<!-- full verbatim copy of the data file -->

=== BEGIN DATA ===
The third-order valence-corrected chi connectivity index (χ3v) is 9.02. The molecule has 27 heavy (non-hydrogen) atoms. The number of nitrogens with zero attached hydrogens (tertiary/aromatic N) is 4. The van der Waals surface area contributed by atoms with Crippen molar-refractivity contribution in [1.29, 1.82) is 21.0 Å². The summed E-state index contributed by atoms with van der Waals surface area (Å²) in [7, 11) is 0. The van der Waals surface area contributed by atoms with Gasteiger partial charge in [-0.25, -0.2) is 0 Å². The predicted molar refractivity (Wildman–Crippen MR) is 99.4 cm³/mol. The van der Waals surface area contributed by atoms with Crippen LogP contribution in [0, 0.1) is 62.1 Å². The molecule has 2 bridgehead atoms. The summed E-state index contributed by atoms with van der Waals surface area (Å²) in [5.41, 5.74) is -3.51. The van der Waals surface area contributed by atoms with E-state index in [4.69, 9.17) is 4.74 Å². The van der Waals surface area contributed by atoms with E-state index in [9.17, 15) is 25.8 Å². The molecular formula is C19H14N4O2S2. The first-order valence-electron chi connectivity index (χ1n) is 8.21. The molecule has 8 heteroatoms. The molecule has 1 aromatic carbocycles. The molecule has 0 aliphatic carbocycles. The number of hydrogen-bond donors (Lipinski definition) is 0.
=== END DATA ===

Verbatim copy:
The third-order valence-corrected chi connectivity index (χ3v) is 9.02. The molecule has 27 heavy (non-hydrogen) atoms. The number of nitrogens with zero attached hydrogens (tertiary/aromatic N) is 4. The van der Waals surface area contributed by atoms with Crippen molar-refractivity contribution in [1.29, 1.82) is 21.0 Å². The summed E-state index contributed by atoms with van der Waals surface area (Å²) in [7, 11) is 0. The van der Waals surface area contributed by atoms with Gasteiger partial charge in [-0.25, -0.2) is 0 Å². The predicted molar refractivity (Wildman–Crippen MR) is 99.4 cm³/mol. The van der Waals surface area contributed by atoms with Crippen LogP contribution in [0, 0.1) is 62.1 Å². The molecule has 2 bridgehead atoms. The summed E-state index contributed by atoms with van der Waals surface area (Å²) in [5.41, 5.74) is -3.51. The van der Waals surface area contributed by atoms with E-state index in [4.69, 9.17) is 4.74 Å². The van der Waals surface area contributed by atoms with E-state index in [9.17, 15) is 25.8 Å². The molecular formula is C19H14N4O2S2. The first-order valence-electron chi connectivity index (χ1n) is 8.21. The molecule has 8 heteroatoms. The molecule has 1 aromatic carbocycles. The molecule has 0 aliphatic carbocycles. The number of hydrogen-bond donors (Lipinski definition) is 0.